Peter’s Principle Alive and Well Today

The Peter Principle is named after Laurence J. Peter, who co-authored the 1969 humorous book The Peter Principle: Why Things Always Go Wrong with Raymond Hull.

The book describes the pitfalls of bureaucratic organization, suggesting that people will tend to be promoted until they reach their “position of incompetence.”

Definition of ‘Peter Principle’
  • In a hierarchy every employee tends to rise to his level of incompetence.
  • In time, ever post tends to be occupied by an employee who is incompetent to carry out its duties.
  • Work is accomplished by those employees who have not yet reached their level of incompetence. describes the principle this way:

“An observation that in an organizational hierarchy, every employee will rise or get promoted to his or her level of incompetence. The Peter Principle is based on the notion that employees will get promoted as long as they are competent, but at some point will fail to get promoted beyond a certain job because it has become too challenging for them. Employees rise to their level of incompetence and stay there. Over time, every position in the hierarchy will be filled by someone who is not competent enough to carry out his or her new duties.”

A 2009 Business Week article observed:

“Now 40, The Peter Principle resonates even more today, when a lust for accomplishment has led an unprecedented level of incompetence.”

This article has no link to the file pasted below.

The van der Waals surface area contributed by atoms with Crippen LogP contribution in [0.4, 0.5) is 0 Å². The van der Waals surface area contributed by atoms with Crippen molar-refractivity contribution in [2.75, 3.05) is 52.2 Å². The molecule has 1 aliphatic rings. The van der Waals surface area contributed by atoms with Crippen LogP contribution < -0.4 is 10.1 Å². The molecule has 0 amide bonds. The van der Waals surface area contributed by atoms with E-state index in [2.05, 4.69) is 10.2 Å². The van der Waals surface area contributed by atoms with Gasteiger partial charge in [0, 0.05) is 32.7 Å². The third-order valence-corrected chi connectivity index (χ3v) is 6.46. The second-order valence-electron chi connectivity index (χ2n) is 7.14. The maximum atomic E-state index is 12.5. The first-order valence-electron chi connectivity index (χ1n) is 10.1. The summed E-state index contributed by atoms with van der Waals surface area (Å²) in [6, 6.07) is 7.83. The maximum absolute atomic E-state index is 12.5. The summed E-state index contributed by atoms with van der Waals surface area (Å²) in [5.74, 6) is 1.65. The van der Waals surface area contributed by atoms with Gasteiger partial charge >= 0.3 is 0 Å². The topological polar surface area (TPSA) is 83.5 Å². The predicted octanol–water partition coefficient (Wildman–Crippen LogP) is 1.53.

“When people do their jobs well, Dr. Peter argued, society can’t leave well enough alone. We ask for more and more until we ask too much. Then these individuals—promoted to positions in which they are doomed to fail—start using a bag of tricks to mask their incompetence. They distract us from their crummy work with giant desks, replace action with incomprehensible acronyms, blame others for failure, cheat to create the illusion of progress.”

I won’t rise to my level of incompetence and try to describe examples of the Peter Principle at work in my life. However, I ask you to stop and think about it in yours. Look at your job. How many co-workers are in positions where they are over their heads? Look at government. Good grief! Our bloated bureaucracy on the local, state, and federal levels is enough to make my point.

And look at your personal life. Are you in a position where you are competent and comfortable? Or are you driven to climb that ladder of success, whatever that means to you?


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